The release of the encyclical on faith, divided into four chapters, an introduction and a conclusion, coincides with the Church's Year of Faith and the 50th anniversary of the Second Vatican Council.

Archbishop Fisichella described Pope Francis’ encyclical as “a program on how to continue to live the experience that the whole Church has lived during a whole year with so many highly significant experiences.”

The encyclical can be accessed in CNA’s resource section, found here

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In encyclical, Pope says 'light of faith' must transform lives

Vatican City, Jul 5, 2013 (CNA/EWTN News) - In his first encyclical, “Lumen Fidei,” or “The Light of Faith,” Pope Francis highlighted the need to let Christ’s love transform and renew our lives, so that we may transmit our faith to the world.

“Faith is born of an encounter with the living God who calls us and reveals his love, a love which precedes us and upon which we can lean for security and for building our lives,” the Pope said in the document, released July 5.

“Transformed by this love, we gain fresh vision, new eyes to see; we realize that it contains a great promise of fulfillment, and that a vision of the future opens up before us.”

Noting the modern tendency to see faith as an outdated illusion, contradicting the truth found through reason, Pope Francis stressed the urgency of returning to an understanding of faith as a light, “for once the flame of faith dies out, all other lights begin to dim.”

Faith does not divorce us from reality, he explained, but rather, it “enables us to grasp reality’s deepest meaning and to see how much God loves this world and is constantly guiding it towards himself.”

Pointing to the example of Abraham, who heard God calling his name, the Holy Father explained that faith is deeply personal and “is linked to hearing” the voice of God, who offers “both a call and a promise.”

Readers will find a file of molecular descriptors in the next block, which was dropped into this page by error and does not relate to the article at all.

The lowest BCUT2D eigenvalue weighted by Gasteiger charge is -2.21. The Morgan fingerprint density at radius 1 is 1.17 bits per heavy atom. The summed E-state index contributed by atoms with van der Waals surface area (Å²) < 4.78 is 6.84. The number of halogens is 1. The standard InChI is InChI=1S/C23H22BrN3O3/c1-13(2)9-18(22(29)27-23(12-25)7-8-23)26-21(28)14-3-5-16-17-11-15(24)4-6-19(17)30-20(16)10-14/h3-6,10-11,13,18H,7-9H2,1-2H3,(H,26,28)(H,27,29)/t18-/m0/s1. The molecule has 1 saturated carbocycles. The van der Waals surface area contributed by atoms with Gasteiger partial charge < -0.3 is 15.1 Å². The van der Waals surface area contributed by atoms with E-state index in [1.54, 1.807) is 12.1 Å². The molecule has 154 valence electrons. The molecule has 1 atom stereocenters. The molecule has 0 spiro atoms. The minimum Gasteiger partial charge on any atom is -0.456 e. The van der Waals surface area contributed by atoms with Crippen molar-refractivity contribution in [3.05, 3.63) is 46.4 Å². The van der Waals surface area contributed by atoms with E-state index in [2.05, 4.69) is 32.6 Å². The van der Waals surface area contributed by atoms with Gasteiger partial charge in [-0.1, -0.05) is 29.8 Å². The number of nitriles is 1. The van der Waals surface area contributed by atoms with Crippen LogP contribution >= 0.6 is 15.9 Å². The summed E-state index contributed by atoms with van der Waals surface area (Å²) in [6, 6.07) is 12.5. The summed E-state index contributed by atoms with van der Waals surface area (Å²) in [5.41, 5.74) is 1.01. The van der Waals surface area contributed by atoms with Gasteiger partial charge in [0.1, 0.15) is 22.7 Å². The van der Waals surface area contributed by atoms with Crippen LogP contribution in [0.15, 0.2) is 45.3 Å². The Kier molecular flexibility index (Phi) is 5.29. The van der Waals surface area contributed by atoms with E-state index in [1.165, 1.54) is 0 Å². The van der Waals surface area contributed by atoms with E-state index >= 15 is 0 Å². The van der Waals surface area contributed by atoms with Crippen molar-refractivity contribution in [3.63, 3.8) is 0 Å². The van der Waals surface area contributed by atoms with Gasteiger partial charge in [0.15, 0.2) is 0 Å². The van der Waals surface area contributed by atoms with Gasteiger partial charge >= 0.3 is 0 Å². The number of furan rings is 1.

Modern culture “has lost its sense of God’s tangible presence and activity in our world,” instead thinking of God as a removed and distant being, he lamented. But in reality, faith requires us to embrace Christ in a personal and complete way.

“Faith does not merely gaze at Jesus, but sees things as Jesus himself sees them, with his own eyes: it is a participation in his way of seeing.”

In this way, faith will only lead us to salvation if we are “radically open to a love that precedes us, a love that transforms us from within, acting in us and through us,” he said, explaining that we must allow Jesus into our lives without reservation, realizing that his life, death and resurrection show him to be “the trustworthy witness, deserving of faith,” utterly reliable in his love.

The connection between faith and truth was a key concept in the encyclical.

“Faith without truth does not save, it does not provide a sure footing,” the Pope said. “It remains a beautiful story, the projection of our deep yearning for happiness, something capable of satisfying us to the extent that we are willing to deceive ourselves.”

This reality is important to remember in a world that equates truth with science and technology, falling into a relativism that disregards the fullness of truth, which requires faith.

At the same time, this truth must be connected to love, Pope Francis continued. “Without love, truth becomes cold, impersonal and oppressive for people’s day-to-day lives.”

“Love and truth are inseparable,” he said, explaining that “(f)aith transforms the whole person precisely to the extent that he or she becomes open to love.”

In the contemporary world, love is seen as an emotion unrelated to truth, he observed. But in reality, “love is an experience of truth,” which allows us “to see reality in a new way, in union with the beloved.”